Children’s Authors Ally, LLC: “…help you host an award-winning author or illustrator at your school, library or conference. Since 2001, we have been connecting schools and libraries with topnotch visiting authors. With more than 400 schools and forty critically acclaimed authors and illustrators on our roster, we are the first and last stop for educators seeking an unforgettable experience for their students.”
McBookWords: information for schools, educators, and librarians about children’s/YA book authors and illustrators who make appearances.
Winding Oak: offers promotional and booking services for children’s book authors and illustrators. Publicist Interview: Aimée Bissonette of Winding Oak from Cynsations.
Alternate Funding for Author Visits by Greg Pincus from Cynsations.
Amber Brown Grant from SCBWI. PEEK: “…commemorates author and beloved school speaker, Paula Danziger. One school is awarded each year with an author or illustrator visit and new books to continue Paula’s love of connecting children with creative influences.”
Authors Who Skype with Class and Book Clubs (for free!) from Kate Messner. PEEK: “…this is a list of authors who offer free 15-20-minute Q and A sessions with classes and book clubs that have finished reading one of their books.”
Guest Post: Toni Buzzeo on Get Out There—Virtually—and Connect by Cynthia Leitich Smith from Cynsations. PEEK: “Virtual visits can unfold in many different ways, but will usually begin with a brief presentation by the author, followed either by slides via desktop sharing or questions and answers between children and the author or, often, a combination of the two.”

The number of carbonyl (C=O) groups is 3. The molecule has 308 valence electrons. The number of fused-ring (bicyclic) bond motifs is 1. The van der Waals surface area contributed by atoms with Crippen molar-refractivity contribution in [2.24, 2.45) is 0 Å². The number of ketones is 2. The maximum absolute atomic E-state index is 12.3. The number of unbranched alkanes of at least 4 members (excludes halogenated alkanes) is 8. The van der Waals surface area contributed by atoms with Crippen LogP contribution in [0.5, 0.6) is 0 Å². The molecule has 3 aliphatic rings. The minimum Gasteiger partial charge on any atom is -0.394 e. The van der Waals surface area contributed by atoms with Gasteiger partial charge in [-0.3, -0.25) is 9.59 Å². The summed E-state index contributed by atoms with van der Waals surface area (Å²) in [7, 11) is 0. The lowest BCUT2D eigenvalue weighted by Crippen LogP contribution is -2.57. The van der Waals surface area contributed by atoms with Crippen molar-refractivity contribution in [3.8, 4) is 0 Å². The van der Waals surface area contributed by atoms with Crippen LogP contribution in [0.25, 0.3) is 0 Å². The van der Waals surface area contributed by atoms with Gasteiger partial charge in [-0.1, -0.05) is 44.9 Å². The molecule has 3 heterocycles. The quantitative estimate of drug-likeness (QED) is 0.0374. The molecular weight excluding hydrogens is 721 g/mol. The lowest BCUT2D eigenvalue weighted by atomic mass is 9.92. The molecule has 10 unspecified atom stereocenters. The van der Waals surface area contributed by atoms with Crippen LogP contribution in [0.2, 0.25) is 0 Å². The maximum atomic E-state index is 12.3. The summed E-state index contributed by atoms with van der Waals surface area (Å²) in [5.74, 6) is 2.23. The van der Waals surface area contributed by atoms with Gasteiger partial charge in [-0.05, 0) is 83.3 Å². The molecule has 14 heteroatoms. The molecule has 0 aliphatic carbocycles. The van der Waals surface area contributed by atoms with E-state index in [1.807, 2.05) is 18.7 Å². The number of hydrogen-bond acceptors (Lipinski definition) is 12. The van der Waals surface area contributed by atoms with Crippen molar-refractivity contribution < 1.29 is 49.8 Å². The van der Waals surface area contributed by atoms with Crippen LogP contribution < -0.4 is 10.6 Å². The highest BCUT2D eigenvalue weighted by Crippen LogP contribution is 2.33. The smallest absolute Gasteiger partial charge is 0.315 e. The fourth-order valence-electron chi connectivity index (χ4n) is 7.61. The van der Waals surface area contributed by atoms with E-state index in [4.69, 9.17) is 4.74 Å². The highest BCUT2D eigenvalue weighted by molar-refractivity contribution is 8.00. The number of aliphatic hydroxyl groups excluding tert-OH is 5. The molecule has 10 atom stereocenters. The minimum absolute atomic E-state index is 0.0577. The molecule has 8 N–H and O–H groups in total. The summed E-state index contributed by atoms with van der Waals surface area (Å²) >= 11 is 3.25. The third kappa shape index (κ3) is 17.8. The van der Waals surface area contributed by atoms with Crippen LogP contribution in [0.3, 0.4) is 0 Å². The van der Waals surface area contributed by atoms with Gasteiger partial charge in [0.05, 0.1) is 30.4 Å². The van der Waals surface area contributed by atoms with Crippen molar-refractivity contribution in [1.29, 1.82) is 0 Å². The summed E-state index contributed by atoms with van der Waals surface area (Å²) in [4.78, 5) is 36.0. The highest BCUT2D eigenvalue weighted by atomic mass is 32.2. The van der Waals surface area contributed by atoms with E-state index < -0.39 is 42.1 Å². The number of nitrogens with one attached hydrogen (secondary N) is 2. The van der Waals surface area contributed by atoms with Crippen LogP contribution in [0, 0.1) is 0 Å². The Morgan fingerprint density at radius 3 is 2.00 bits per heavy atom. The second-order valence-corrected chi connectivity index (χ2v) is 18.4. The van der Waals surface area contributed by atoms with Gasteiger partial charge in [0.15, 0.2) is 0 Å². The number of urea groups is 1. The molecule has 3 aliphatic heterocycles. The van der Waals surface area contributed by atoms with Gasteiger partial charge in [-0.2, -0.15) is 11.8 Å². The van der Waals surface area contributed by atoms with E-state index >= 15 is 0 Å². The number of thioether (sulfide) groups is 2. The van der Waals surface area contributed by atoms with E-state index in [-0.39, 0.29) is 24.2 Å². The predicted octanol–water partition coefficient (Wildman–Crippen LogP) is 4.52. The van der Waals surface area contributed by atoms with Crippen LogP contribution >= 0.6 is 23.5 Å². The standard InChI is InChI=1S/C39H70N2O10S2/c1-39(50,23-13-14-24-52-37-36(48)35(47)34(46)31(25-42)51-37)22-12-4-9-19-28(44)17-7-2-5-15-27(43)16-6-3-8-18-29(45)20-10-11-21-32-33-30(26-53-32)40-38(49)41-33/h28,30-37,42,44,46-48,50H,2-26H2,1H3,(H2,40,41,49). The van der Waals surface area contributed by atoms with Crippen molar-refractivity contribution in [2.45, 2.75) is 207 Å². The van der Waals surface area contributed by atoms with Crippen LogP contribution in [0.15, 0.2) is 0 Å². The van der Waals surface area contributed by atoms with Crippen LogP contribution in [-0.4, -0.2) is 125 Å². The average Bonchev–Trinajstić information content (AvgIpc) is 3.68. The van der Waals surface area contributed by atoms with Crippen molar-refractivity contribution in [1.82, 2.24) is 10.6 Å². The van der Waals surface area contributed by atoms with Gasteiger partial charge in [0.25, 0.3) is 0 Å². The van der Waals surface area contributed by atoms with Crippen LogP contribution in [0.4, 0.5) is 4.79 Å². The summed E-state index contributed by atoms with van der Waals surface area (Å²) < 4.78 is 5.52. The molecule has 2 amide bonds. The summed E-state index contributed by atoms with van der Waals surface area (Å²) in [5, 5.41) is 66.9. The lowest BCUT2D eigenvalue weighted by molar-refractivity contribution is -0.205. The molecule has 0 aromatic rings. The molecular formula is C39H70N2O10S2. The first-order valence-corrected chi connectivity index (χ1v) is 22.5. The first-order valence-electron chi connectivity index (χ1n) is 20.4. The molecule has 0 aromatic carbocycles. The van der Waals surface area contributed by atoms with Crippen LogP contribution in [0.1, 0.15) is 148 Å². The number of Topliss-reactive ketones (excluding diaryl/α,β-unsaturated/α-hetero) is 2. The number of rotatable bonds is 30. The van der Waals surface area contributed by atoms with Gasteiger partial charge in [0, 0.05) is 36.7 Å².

Virtual Author Visits: The Good, the Bad, the Ugly and the Awesome from Kate Messner at Kate’s Book Blog. PEEK: “Talk to your students about etiquette for a virtual author visit. In many ways, it’s just like having a guest speaker in your auditorium or classroom in person, and kids need to know that all the same rules about courteous behavior apply. It will also be important for them to know that technical issues are a possibility and that their quiet cooperation will help you get things fixed more quickly.”
Propping Up Your School Visit by Bettina Restrepo from Cynsations. PEEK: “I began with props and a budget. I made a list of all the things I wanted to have for a school visit. Then I made a budget of $300. Would I make enough money doing school visits to earn back my investment? I took the chance, because the best thing you can do is invest in your book and yourself.”
Secrets to Successful School Visits by Cynthia Lord from Donna Gephart at Wild About Words. PEEK: “…tell the principal how wonderful the media specialist (or whoever organized the visit with you) has been to work with. It’s a nice way to affirm the hard work that went into bringing you to the school.”